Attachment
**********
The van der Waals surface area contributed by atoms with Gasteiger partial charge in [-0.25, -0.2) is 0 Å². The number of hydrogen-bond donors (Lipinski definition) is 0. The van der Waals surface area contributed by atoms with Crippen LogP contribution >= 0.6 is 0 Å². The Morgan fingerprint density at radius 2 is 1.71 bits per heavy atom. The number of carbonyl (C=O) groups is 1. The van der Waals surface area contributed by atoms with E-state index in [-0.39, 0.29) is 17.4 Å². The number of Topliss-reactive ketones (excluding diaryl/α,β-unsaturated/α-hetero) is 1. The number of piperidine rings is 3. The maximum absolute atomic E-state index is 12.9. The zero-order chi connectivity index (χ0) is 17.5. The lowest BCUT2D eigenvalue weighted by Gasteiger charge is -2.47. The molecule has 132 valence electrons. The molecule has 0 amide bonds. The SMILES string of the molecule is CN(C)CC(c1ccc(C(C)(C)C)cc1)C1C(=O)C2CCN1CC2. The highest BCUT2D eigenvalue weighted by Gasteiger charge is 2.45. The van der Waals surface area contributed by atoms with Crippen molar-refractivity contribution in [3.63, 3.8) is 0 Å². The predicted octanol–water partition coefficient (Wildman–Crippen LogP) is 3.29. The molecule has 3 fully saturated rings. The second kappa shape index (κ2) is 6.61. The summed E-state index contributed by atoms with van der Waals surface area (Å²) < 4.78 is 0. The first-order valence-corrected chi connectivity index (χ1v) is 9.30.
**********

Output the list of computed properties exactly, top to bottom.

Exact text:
The van der Waals surface area contributed by atoms with Gasteiger partial charge in [-0.25, -0.2) is 0 Å². The number of hydrogen-bond donors (Lipinski definition) is 0. The van der Waals surface area contributed by atoms with Crippen LogP contribution >= 0.6 is 0 Å². The Morgan fingerprint density at radius 2 is 1.71 bits per heavy atom. The number of carbonyl (C=O) groups is 1. The van der Waals surface area contributed by atoms with E-state index in [-0.39, 0.29) is 17.4 Å². The number of Topliss-reactive ketones (excluding diaryl/α,β-unsaturated/α-hetero) is 1. The number of piperidine rings is 3. The maximum absolute atomic E-state index is 12.9. The zero-order chi connectivity index (χ0) is 17.5. The lowest BCUT2D eigenvalue weighted by Gasteiger charge is -2.47. The molecule has 132 valence electrons. The molecule has 0 amide bonds. The SMILES string of the molecule is CN(C)CC(c1ccc(C(C)(C)C)cc1)C1C(=O)C2CCN1CC2. The highest BCUT2D eigenvalue weighted by Gasteiger charge is 2.45. The van der Waals surface area contributed by atoms with Crippen molar-refractivity contribution in [3.63, 3.8) is 0 Å². The predicted octanol–water partition coefficient (Wildman–Crippen LogP) is 3.29. The molecule has 3 fully saturated rings. The second kappa shape index (κ2) is 6.61. The summed E-state index contributed by atoms with van der Waals surface area (Å²) < 4.78 is 0. The first-order valence-corrected chi connectivity index (χ1v) is 9.30.